When Salesforce CEO Marc Benioff paid $190 million for Time magazine last year, he told interviewers, “One of the things that really matters to me is having a positive global impact.” Are newspapers and newsmagazines “impact investments”? And are the billionaires who buy them making a positive impact? The roundtable regulars take up the
- The kinds of financing mechanisms in the Green New Deal proposal – to mobilize capital, apportion risks, protect stakeholders and ensure accountability – have been built by elements of the impact investing industry in recent decades, he said.
- Major companies are starting to face up to the very practical implications of climate change.
- The latest episode of ImpactAlpha’s Returns on Investment podcast explores the connection between such risks and the mobilization of investment to address them.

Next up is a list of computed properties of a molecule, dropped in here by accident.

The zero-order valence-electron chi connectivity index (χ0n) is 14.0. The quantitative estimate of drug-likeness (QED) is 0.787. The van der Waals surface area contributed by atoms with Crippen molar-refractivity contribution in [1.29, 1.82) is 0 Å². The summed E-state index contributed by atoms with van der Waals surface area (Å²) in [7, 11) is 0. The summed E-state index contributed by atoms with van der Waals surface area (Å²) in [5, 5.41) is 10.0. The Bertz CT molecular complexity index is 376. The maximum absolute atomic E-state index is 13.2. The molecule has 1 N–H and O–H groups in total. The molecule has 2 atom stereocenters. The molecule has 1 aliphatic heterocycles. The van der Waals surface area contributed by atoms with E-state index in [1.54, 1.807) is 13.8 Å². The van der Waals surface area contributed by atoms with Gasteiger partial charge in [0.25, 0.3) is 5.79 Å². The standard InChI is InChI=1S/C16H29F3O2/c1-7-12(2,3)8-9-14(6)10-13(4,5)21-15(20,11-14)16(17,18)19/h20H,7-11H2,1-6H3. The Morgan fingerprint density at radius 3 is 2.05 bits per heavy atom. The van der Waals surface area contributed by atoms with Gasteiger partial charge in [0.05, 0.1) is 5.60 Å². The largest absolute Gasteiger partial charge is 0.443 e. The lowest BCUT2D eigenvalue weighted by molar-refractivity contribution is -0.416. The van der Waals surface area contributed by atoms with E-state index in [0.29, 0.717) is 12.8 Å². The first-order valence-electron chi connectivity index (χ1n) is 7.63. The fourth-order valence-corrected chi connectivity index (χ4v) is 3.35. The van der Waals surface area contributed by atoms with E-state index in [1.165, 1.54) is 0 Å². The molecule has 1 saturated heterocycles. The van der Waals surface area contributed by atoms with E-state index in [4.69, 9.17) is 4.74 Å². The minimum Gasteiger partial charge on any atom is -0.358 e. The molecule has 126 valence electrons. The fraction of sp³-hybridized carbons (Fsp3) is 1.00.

- How such “non-financial” factors affect financial performance has been a matter of hot debate for several years. As ESG breaks into the mainstream, the podcast’s roundtable regulars took on a tougher question is: Does it make a bit of difference in the real world?
- This is the year impact investing gets real. Really. That's the thread connecting a half-dozen or so forecasts from Equilibrium Capital's Dave Chen, who returned to ImpactAlpha's Returns on Investment podcast for a New Year's check-in on the progress of the "institutional shift" in impact investing.
- "'Market-rate' is not a very appealing brand," David Bank said in the podcast roundtable discussion. "It's saying, 'We're all average,' and nobody wants to be average. In private equity, everybody wants to be in the 'upper-quartile.'"
- Optimism may or may not be self-fulfilling; pessimism surely is. That’s why the pessimism that at the “COP 24” global climate talks now underway in Katowice, Poland is so alarming.